Some claim to be more sustainable when they are in fact only making token gestures towards it. For a company, this could be doing something like claiming to have cut a carbon footprint by installing sensors that turn lights off to save energy, when the underlying business is highly polluting.
For an asset manager, greenwashing could be making a small gesture towards sustainability, such as by excluding an obvious candidate from portfolios like a weapons manufacturer, while not applying environmental, social and governance (ESG) factors to the rest of the portfolio. It could also be the case that if an asset manager has a very small proportion of its total assets under management engaged in sustainability – say 1% - then the other 99% is not sustainable. That is also greenwashing.
As a pioneer of sustainable investing, Robeco has long believed that true sustainability means three things. Firstly, strategies that only apply simple exclusions and are still labeled as being ‘sustainable’ should be a thing of the past. There should be more to sustainable investing than just using a negative screen.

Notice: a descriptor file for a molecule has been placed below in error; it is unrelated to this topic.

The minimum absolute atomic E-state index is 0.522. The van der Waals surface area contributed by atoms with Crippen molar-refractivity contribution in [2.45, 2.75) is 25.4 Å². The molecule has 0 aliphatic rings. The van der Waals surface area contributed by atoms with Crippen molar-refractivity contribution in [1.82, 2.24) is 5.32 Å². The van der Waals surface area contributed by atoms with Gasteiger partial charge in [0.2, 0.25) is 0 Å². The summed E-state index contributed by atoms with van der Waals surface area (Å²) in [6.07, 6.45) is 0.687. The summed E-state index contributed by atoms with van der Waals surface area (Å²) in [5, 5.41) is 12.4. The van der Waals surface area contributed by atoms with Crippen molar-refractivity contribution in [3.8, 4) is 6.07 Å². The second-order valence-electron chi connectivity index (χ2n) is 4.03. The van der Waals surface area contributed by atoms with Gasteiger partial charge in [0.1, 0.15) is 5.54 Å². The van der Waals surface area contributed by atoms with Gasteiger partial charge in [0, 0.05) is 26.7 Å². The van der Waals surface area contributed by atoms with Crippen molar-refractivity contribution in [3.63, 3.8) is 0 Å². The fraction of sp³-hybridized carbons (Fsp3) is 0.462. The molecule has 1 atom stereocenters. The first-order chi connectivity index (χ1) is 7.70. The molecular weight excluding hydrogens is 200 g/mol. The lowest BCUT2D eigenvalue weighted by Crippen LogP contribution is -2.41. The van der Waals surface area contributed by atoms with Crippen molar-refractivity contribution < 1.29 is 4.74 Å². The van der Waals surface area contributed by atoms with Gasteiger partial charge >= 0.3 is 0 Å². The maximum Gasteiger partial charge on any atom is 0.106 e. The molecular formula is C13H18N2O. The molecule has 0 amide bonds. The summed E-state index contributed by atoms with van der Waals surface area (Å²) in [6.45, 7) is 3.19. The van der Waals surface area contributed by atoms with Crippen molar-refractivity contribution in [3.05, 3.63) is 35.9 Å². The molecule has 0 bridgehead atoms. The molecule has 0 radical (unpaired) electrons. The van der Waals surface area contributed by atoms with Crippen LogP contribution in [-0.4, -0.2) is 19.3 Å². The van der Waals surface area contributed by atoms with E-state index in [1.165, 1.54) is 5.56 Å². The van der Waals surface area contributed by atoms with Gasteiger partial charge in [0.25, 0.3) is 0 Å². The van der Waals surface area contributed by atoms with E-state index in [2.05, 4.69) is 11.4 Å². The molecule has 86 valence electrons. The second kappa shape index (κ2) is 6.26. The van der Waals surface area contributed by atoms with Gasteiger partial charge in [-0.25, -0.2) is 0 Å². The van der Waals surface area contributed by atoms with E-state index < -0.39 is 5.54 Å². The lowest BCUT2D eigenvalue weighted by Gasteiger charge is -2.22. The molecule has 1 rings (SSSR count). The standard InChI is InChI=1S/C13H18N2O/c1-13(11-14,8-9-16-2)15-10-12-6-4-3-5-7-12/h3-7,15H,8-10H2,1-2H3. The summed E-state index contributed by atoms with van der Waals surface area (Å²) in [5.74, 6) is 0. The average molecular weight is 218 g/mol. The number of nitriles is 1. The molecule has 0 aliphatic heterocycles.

Secondly, a strategy can only really be sustainable if it is also financially sustainable. How do long-term ESG trends and external costs such as climate change, loss of biodiversity and rising inequality lead to changes in business models? This means thinking hard about how sustainability affects companies and investment strategies.
Thirdly, active ownership is important. Truly sustainable investors will use voting and engagement to encourage companies to become more sustainable. Passive funds, for example, cannot do this – they simply scoop up the wheat with the chaff.
To try to make things clearer, and avoid greenwashing, the EU is in the process of defining an ecolabel, so that the public can trust what is said to be sustainable. Other ‘SRI’ labels can be misleading. In Robeco’s view, if a strategy doesn’t have ESG properly integrated, it’s greenwashing.